The song was met with positive reviews from the majority of music critics. Billboard.com gave a positive review calling the track “another slice of hug-warm ecstacy” and gave praise to the the “boiling strings, rattling synthesizers, and bass-heavy-beats” saying “it shows they know how to bring a few new tricks to the table”. Both Q and Rolling Stone offered similar praise. Altsounds.com gave a similar review remarking that there are “Drums that you would expect in a Rihanna song and melodies you would expect from a band like Friendly Fires and the ‘oohs’ from 3Oh!3 is what you first hear. That is, of course, until Chris Martin’s vocals come into play and there is no doubt in your mind that this is Coldplay. A wonderful chorus of “para-para-paradise” reminds you just how good they really are. It will remain with you for weeks to come, like that new piece of clothing you just can’t get enough of”. About.com said, in a three and a half star review, that “even when Coldplay sound a bit like they are spinning their wheels musically, it can still have quite beautiful moments. The huge opening fanfare of “Paradise” is simply gorgeous” but felt the rest of the song didn’t hold up as well as it could have. NME gave a more mixed reaction to the song, and felt that “It’s hard to say what the band is aiming for with the song. To replicate the epic football stadium “moment” of ‘Yellow’? The energy of a ‘Viva La Vida’? If so it doesn’t quite work on either count.”

Media reviews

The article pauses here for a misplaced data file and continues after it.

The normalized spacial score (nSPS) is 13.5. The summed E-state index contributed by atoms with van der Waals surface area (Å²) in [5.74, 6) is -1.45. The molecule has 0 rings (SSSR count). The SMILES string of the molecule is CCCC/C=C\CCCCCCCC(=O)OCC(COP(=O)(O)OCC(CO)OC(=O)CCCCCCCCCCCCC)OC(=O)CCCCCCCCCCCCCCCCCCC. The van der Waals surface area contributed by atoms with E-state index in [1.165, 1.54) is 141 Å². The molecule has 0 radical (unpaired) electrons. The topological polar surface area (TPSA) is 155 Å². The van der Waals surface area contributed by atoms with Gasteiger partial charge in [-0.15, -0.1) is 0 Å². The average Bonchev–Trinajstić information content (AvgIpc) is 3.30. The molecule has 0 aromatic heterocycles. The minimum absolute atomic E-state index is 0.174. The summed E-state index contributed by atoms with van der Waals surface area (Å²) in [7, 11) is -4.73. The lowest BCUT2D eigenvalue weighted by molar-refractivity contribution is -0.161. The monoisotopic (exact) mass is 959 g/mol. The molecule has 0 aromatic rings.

Odd electro noises are accompanied with classical strings in the typical window sill fashion sense before everything else steps onto the “Paradise” stage. Drums that you would expect in a Rihanna song and melodies you would expect from a band like Friendly Fires and the ‘oohs’ from 3Oh!3 is what you first hear. That is, of course, until Chris Martin’s vocals come into play and there is no doubt in your mind that this is Coldplay. A wonderful chorus of “para-para-paradise” reminds you just how good they really are. It will remain with you for weeks to come, like that new piece of clothing you just can’t get enough of. Some would argue that this is perhaps a little bland from the Coldplay boys. For example, is there really any defining riff? The answer, I’m afraid to say, is no. There isn’t a whole lot of creativity or originality chucked into the blender of musical production. But, let’s be honest now, who gives a crap?! Not me, for sure. Yes, it is a little different from the normal Coldplay formula, incorporating a large amount of electro elements into their songs, but it still upholds this sense of emotional window sill experiences. The heart and soul of Coldplay remains the same, it’s just the body that has changed. Maybe it isn’t as handsome as its predecessor, but I’m not that shallow – it’s all about what’s on the inside. So, in short, as Mr. Micawber would say, Coldplay have retained themselves. They’ve safeguarded the essence of Coldplay in this second single, “Paradise”. It’s still Coldplay, it’s still brilliant – it always will be. It’s not the same, necessarily, but it’s still brilliant. And that’s all that matters. [7]